in the early stages of this project I was determined to focus on the theory side, I wanted to try and underpin what it was I am doing with some design theory. A quick search in the library yielded this book, 'Semiotics and title sequences - Text Image Composites in Motion Graphics’. Very academic and and quite intensely written, I did struggle at first. The book is however online only, so I could continually come back to it over the course of a few weeks, chipping away at it. Essentially the book is split into 3 parts that of which are different semiotic ways of looking at title sequences to films. Michael Betancourt calls these 3 sections, The Figure-Ground Mode, Calligram Mode and the one I am going to focus on, The Rebus Mode. The first two are fairly straightforward ways of analysis image and text, The rebus mode however relies on tacit knowledge of the viewer to create a deeper and more emotionally ground viewing experience. As far as I can see this method is a lot more ambitious but ultimately a lot more successful in translating a chosen message. He writes "The appearance of the rebus mode always depends on the past experience and established knowledge of the audience. The rebus mode presents is rhetorical through designs that are easily understood and recognised by the audience without the need for complex explanations.” This makes it sound very easy indeed but the success of this comes down to how well you portray the visual language of the piece.
The best example I can think of for the use of the rebus Mode outside of films is in the music Video for Glue by BICEP which I talked about previously. The text and the image seem to have no relationship to each other. It requires a small amount of knowledge of the english music scene in the 1990’s to be able to fully enjoy the video. Otherwise its a bunch of images and text jumbled together. If you do understand it you are following the journey of a night out to a rave, but 30 years in the future so instead of seeing ravers you just see empty fields, you are left with a staggering feeling of lose, nostalgia, memory, past happiness, the sense of ageing and time going by. It is a wonderful example of the Rebus Mode.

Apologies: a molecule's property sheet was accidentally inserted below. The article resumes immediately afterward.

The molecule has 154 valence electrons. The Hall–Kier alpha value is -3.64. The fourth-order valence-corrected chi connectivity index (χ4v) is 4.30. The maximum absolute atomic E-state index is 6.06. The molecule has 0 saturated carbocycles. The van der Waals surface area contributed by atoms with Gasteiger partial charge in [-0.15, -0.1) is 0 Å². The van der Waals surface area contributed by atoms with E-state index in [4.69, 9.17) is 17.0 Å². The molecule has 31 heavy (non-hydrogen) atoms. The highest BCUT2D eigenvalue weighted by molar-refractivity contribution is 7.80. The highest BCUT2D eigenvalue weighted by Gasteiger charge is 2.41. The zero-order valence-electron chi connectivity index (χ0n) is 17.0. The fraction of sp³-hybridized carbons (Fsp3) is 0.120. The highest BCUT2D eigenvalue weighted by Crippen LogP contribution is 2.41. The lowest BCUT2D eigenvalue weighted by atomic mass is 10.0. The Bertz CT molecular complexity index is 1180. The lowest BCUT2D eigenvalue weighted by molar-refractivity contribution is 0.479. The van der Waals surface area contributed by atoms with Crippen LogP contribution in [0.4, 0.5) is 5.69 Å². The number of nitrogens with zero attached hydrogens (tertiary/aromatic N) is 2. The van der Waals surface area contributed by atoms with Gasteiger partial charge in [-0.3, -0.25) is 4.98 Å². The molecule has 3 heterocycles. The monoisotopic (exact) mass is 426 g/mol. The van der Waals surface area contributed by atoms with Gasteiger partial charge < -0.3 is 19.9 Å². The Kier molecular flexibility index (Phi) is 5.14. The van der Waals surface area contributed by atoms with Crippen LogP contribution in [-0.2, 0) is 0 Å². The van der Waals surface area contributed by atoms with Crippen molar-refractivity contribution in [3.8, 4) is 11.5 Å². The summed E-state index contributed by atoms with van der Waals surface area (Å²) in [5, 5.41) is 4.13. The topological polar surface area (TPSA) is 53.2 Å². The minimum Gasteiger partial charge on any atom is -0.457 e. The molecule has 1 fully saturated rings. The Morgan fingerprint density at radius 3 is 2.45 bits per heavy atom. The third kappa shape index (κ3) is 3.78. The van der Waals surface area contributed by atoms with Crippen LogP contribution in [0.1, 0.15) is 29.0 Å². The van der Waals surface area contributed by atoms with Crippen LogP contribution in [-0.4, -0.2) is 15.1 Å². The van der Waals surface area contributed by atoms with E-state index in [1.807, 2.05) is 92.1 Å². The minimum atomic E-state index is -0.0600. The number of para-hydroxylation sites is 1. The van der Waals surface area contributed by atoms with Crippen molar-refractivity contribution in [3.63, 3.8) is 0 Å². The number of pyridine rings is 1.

Turning this to my story will be interesting, I will start out by mimicking this video quite closely, then edit and add to it to change it into something else whilst still being inspired by this music video.
Check out the BICEP Music video Blog HERE
Betancourt gives a good example of the rebus mode by losing at the title sequence of ‘The Good The Bad The Ugly”. I happen to think that actually this is not a great example. As he talks about the rebus mode being used by Iginio Lardani to portray Newtons Rings, which is him communicating to other title sequence designers almost as an in joke. Seems a bit lame if you ask me. Still the introduction and subsequent paragraphs give me enough information to see how it can be used and enabled me to link it to the GLUE video.
I have pulled out a bunch of quotes from the book that helped me to understand this which will be useful when writing the evaluation.
“The screenplay may not have been written in crayon, but it could be; in each case there is an apparent relationship between the thing depicted and the activity described. In this recognition of how the image implies what the text names, the two enter into a mutual dialogue about the nature of these actions and their meaningful re-presentation on-screen. The categorical classifications of text and image remain unchallenged in themselves in the simple form: text remains linguis- tic, while image remains graphic—their combination in the rebus mode does not require a violation of these relations for its meanings to emerge”
“The rebus mode is a transformation of imagery into signifiers”
"To be a rebus involves a juxta- position of type with imagery that produces a rhetorical excess dependent on absent signiﬁers evoked rather than shown. Decoding the text–image combination of the rebus mode requires cultural lexia established by past knowledge and experience; the simple associations offered by typography alone are insufﬁcient to produce the complex plays of intertextuality and immanent encounter in the rebus mode, although the graphic nature of the typeface can play a role in these dynamics.”